"A good game has simple rules and complex tactics." - Albie Fiore.
I look for a number of things in a game system:
- Elegance. It has to be fast and easy to play, and true to the genre it emulates - it has to "feel like you’re there", which may or may not mean "realistic".
- Simplicity. I should be able to generate a viable character in half an hour or less, and it should fit comfortably on a 3" x 5" index card. I should be able to memorise the core rules after a couple of games. I should be able to create or convert encounters in mid-game without breaking stride.
- Format. The core rules should be a single book, lightweight and easy to carry - no more than 20 mm thick and no bigger than A4 (210 x 297 mm), ideally smaller. It should be available both in dead tree and electronic formats - both have their uses, and I tend to buy both.
- Quickstart. There should be a free, downloadable version which gives me enough of the rules to evaluate whether I want to buy it or not.
- Setting. Bonus points for one or more settings. These should be simple enough to grasp easily, detailed enough to suggest ideas for adventures, and vague enough to incorporate other ideas.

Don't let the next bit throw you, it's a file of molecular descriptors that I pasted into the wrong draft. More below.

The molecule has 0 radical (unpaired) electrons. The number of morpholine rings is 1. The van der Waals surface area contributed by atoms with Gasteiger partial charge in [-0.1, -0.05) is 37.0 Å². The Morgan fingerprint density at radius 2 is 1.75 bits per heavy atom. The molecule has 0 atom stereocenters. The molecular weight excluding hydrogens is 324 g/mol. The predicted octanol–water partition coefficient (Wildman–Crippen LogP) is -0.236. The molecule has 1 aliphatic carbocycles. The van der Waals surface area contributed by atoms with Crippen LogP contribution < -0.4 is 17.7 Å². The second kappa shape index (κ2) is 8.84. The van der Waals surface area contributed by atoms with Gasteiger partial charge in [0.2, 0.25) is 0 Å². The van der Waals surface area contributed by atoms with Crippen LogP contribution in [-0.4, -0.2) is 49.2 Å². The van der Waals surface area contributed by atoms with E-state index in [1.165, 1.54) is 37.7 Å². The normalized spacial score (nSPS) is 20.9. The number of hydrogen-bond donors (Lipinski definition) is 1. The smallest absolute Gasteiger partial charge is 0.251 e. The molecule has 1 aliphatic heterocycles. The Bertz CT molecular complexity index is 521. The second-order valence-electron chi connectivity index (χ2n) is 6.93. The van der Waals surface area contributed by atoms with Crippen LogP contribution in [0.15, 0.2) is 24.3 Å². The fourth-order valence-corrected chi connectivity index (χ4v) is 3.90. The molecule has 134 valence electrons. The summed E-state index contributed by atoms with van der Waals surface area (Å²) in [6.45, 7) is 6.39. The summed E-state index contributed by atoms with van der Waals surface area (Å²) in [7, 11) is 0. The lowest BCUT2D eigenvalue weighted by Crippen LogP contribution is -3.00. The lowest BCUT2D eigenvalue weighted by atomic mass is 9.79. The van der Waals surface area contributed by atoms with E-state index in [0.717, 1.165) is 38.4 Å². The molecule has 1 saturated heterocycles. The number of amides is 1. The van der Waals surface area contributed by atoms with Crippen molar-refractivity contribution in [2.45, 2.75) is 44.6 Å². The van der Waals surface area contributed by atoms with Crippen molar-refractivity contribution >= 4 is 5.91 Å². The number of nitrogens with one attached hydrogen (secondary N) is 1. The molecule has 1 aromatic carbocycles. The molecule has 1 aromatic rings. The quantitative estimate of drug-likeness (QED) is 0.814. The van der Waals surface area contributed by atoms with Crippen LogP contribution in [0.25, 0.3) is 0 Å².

Tall order, yes? The ones that make the grade, and also entertain me enough to keep me playing, are:
- Savage Worlds. Ticks all the boxes, although a printer-friendly version of the Test Drive rules would be much appreciated - we use it as a quick reference, even though we all have the full rulebook.
- The THW Reaction System: All Things Zombie, Chain Reaction, Warrior Heroes and others. Just the ticket. As a bonus, the rules work equally well solo.
Traveller and Castles & Crusades are looking jealously on from the wings, mind; but I shan’t abandon my resolution to focus on a few games deeply this early in the year.